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By Nick Schirripa, 01/20/20, 4:45PM EST


The game is changing. Anyone who’s watched youth hockey over the past few seasons can attest to the shift in skill sets driven by rule changes and standards of enforcement. In a rare mid-season move, USA Hockey has formally made a change to Rule 601 (e). What was a game misconduct penalty became a match penalty as of Oct. 30, 2019:

Rule 601 Abuse of Officials and Other Misconduct (e): A MATCH penalty shall be assessed to any player or team official who uses language that is offensive, hateful or discriminatory in nature anywhere in the rink before, during or after the game. Essentially, a match penalty means the player or coach is suspended from participating in any USA Hockey games and practices until a hearing is held with the proper authorities. For more details and clarification, feel free to visit the USA Hockey online rulebook.

While affiliate leaders, officials and league administrators have been made aware of this important rule change, it is immeasurably important that players and parents understand the importance of this culture change; and that’s exactly what this is.

I’ve had to call one of these match penalties in a youth game. I just had to sit through a match penalty hearing for an adult league player. Last month, I was part of a conversation with officiating leaders from three states who are dealing with multiple match penalties and subsequent hearings, as well. Clearly, this kind of language is a persistent issue at all levels of the game.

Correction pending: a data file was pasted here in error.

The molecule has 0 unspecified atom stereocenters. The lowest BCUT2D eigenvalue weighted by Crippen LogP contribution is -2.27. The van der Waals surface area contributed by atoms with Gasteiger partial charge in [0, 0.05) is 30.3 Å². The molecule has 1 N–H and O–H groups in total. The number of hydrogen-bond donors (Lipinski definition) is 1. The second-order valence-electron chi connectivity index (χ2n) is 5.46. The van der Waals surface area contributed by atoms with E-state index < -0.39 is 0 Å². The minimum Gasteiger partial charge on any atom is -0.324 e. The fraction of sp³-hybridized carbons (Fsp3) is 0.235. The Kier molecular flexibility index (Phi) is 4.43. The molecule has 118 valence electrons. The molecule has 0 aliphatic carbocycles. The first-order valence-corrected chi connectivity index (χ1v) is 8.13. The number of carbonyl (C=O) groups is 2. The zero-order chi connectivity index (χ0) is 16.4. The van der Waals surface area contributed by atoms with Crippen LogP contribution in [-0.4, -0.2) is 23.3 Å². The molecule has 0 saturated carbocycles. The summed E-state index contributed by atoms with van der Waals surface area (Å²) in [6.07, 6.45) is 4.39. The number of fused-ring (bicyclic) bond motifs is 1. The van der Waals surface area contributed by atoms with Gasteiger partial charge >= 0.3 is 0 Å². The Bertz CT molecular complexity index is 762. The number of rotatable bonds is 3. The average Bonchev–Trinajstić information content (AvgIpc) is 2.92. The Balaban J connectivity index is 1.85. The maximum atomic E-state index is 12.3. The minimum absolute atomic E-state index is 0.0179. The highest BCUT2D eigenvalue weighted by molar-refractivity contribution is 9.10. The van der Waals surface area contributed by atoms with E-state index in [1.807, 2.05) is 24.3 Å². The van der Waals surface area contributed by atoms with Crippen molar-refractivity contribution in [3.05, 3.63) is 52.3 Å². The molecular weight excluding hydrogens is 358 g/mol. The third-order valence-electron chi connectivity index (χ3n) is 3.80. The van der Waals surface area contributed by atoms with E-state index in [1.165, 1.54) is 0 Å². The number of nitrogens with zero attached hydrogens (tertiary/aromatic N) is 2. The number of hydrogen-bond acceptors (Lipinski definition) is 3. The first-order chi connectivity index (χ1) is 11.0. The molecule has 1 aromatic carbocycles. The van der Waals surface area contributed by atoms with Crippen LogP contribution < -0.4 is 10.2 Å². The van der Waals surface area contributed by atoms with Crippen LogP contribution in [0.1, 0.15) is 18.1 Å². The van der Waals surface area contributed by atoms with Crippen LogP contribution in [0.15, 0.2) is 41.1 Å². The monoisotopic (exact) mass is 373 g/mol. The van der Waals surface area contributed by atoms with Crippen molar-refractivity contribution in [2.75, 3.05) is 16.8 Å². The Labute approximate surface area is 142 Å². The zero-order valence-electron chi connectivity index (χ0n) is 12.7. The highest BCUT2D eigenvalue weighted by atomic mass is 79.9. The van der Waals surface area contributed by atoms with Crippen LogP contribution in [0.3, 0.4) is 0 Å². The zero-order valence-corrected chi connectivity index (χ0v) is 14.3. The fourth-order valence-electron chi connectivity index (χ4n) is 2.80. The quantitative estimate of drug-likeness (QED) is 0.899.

Players chirp each other; always have, always will. What’s changed is the tone and nature of such trash-talk. We as adults must model a new culture that, while competitive and heated at times, rises above hate and mean-natured speech. Name-calling and personal attacks based on race, gender, sexual orientation, age, size, or any other characteristic simply cannot, and will not, be tolerated any longer.

If you’re thinking right now, “what if I say [whatever you’re thinking],” the answer most likely is it will be penalized. If you have to ask, just don’t say it. If there’s any question in your mind about what’s acceptable and what’s not, that’s great. It means you’re thinking critically about how you treat another person, even if it’s only to save yourself from a suspension. At least you’re thinking about what you’re saying. That’s where this all has to start.


Nick Schirripa is a USA Hockey officiating instructor and supervisor with 25 years as an official for USAH, NCAA, ACHA and MHSAA and was hired as a linesman in the professional Federal Prospects Hockey League for the 2019-20 season.